Tuesday we scored the car! We already had save money from not having it, but we were happy to get a car on Tuesday because we wanted to go to Rincon, a volcano north of Liberia which is hard to access without a car or a tour. The tour going there starrted at the crack of dawn and cost $150/person for transportation to and from Rincon, entrance to the park and hike, a visit to the hot springs, and, I think, some horseback riding (which neither of us wanted to do).
The car we got was a standard – not a 4 wheel, but not an automatic. If you drive off the main roads in Costa Rica, you will encounter really bad potholes and ruts and rivers and sometimes the road is impassable for anything but a 4-wheel drive. It was lucky I could drive a stick (my friend couldn’t) because if you don’t have a 4-wheel you need to at least have a standard and a bit of bravery to take a chance on navigating bad roads – I had driven the worst roads for three weeks the last time I was in Costa Rica and although I think I practically wiped out the underside of my car (some stuff was hanging down that I had to tie back up), I felt I could survive the roads again with a standard transmission.
So, we went off to Rincon, paid a $15 entrance fee and had a nice hike to see the bubbling waters and mud. Then it started to rain and, after we left the park, we stopped at the hot springs and no one was there! The air had cooled down enough to really enjoy soaking in the waters and we had the place to ourselves. Cost: $15 (included the sauna and the hot mud and the hots springs).
We returned back to Tamarindo, hit happy hour and shared a great pizza: $11 (that included the tip).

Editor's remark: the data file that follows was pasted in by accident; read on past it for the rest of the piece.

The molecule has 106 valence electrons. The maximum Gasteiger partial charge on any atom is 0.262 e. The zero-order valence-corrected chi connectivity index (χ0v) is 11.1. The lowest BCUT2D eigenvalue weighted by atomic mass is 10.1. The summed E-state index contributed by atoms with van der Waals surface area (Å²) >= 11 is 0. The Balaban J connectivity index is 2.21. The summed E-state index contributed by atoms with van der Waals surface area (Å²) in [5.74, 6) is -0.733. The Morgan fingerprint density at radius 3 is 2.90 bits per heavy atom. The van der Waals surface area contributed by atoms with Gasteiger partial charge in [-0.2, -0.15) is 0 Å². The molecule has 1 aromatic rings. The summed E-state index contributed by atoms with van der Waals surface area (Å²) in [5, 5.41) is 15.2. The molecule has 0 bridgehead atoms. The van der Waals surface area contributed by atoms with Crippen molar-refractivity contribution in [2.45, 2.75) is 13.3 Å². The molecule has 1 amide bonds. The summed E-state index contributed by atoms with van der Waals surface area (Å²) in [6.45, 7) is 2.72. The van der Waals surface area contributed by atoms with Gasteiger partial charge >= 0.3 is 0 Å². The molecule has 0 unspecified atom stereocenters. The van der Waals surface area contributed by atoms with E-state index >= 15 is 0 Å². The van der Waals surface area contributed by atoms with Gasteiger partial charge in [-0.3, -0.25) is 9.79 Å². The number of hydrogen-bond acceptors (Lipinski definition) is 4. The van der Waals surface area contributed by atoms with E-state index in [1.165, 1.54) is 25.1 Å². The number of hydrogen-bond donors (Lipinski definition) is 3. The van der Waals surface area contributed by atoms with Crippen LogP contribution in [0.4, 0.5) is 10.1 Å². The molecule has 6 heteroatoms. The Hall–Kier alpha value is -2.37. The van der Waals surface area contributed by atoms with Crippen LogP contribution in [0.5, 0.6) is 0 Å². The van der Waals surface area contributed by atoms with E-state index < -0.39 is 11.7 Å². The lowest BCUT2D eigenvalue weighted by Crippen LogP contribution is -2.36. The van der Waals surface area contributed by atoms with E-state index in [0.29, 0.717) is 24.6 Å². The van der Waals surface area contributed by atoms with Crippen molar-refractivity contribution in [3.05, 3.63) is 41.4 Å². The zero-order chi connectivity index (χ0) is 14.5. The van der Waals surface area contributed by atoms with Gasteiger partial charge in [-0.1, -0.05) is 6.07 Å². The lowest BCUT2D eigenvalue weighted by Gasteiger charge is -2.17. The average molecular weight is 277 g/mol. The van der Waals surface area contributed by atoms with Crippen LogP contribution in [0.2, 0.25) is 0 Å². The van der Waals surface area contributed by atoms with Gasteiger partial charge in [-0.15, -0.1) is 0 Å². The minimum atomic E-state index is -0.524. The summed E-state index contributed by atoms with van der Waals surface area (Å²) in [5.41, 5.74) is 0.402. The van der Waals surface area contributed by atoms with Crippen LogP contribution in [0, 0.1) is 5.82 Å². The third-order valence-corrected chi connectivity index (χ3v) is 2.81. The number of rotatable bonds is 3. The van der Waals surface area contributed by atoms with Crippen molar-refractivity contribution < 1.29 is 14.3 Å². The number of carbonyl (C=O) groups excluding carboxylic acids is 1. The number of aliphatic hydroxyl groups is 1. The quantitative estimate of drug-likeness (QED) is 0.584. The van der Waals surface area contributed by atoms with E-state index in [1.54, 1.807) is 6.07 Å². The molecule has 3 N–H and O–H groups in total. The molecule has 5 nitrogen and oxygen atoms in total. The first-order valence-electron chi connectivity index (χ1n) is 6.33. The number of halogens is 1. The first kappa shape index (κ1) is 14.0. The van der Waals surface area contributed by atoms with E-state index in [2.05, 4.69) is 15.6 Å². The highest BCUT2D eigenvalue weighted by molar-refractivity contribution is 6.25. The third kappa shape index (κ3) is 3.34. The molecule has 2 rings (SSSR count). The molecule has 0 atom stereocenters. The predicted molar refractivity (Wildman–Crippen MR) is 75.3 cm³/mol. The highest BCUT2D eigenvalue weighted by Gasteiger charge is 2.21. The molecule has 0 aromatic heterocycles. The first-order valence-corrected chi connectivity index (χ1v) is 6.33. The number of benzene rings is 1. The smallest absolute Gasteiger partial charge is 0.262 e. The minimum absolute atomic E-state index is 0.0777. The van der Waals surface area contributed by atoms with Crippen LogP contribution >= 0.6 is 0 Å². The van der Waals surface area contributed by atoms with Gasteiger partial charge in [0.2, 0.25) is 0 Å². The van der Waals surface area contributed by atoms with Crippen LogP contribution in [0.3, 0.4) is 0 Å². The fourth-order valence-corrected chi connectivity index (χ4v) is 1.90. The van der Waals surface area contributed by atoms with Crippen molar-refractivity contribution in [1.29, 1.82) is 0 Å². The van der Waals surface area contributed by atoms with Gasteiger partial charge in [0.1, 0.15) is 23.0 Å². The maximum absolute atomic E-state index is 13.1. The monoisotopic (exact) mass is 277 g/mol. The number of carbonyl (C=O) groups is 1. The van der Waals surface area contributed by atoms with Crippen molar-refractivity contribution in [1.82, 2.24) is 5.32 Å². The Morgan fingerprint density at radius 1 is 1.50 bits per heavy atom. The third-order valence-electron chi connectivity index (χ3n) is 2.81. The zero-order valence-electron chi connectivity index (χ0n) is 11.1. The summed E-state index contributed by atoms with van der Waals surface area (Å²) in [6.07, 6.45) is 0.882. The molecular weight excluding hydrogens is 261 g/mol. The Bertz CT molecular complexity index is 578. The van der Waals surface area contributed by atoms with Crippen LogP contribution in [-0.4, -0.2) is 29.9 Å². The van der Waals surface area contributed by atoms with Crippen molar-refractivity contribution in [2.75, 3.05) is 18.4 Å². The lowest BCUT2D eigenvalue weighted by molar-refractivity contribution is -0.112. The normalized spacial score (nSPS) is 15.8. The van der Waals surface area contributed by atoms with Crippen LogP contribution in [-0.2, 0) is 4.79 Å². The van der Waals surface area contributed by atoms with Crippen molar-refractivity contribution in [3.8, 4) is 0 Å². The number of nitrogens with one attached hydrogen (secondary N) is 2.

So, total cost on Tuesday: Hotel $30, Rincon hike and hot springs, $30, and lunch (we grabbed a couple of empanadas on the way) and dinner $13. Total: $73
On conference days, Swarna was usually busy from early morning until midafternoon: she did her thing and I hit the beach and swam and just had a nice relaxing time. We did one more beach together which was Playa Hermosa, a local beach, and walked and had dinners and watched sunsets. We enjoyed swimming in our hotel pool.
We had one more awesome day I want to tell you about which again, if you go on a tour you will pay about $140 and we saved so much. We drove to the Diria Coffee processing plant and went on their tour for $20 and learned a heck of a lot about coffee! Quite fascinating! The most important thing I learned was I was right about Starbucks; they use cheap Robusto coffee and they burn it while roasting it.
After the tour, we visited a cute little town nearby and bought some fruits, and then we went to Nicoya where we hit the jackpot again at the town plaza; there was a wondeful dance program with very sklled dancers (must have been with a dance school); adults, teens, and children…fabulous performances of tradational Costa Rica dances and modern dances. All for free! Then we had a tasty Costa Rican tamale lunch for $5 which included a fresh fruit drink. Afterwards, we drove down a road from hell for almost an hour (which was kind of fun, actually!) and visited the pottery town of Guitil and saw how they made beautiful ceramics. Then we went back to our town and shared a fancy taco dinner for $10.
Total cost of this Friday trip: $30/hotel, $20/tour, $10/food. Total $60.
Of course, we did have to pay for gas and there were some added expenses like drinks (you don’t need to buy water in Costa Rica; it is safe and tastes fine) and a snack here and there. But, you can see we had lots of fun, experienced the culture, and saw all sorts of things…and we got to relax on beautiful beaches. Most tourists spent three times as much as we did and I don’t think they ever had the chance to see music and dance performances in the plazas of small towns and chat with the locals or even eat local food.
I hope my quick overview (there is so much more that we experienced during the week) of my Costa Rica trip inspires you either to come along on one of my tours or to travel solo or with a friend and experience travel on a budget; sometimes cheap IS better!
Just six weeks left before the Nicaragua trip in January! If you want to go, you need to jump on getting your airline ticket and signing up!
2016 trips! Nicaragua in January, India in March, Mongolia in July, and Mexico in October!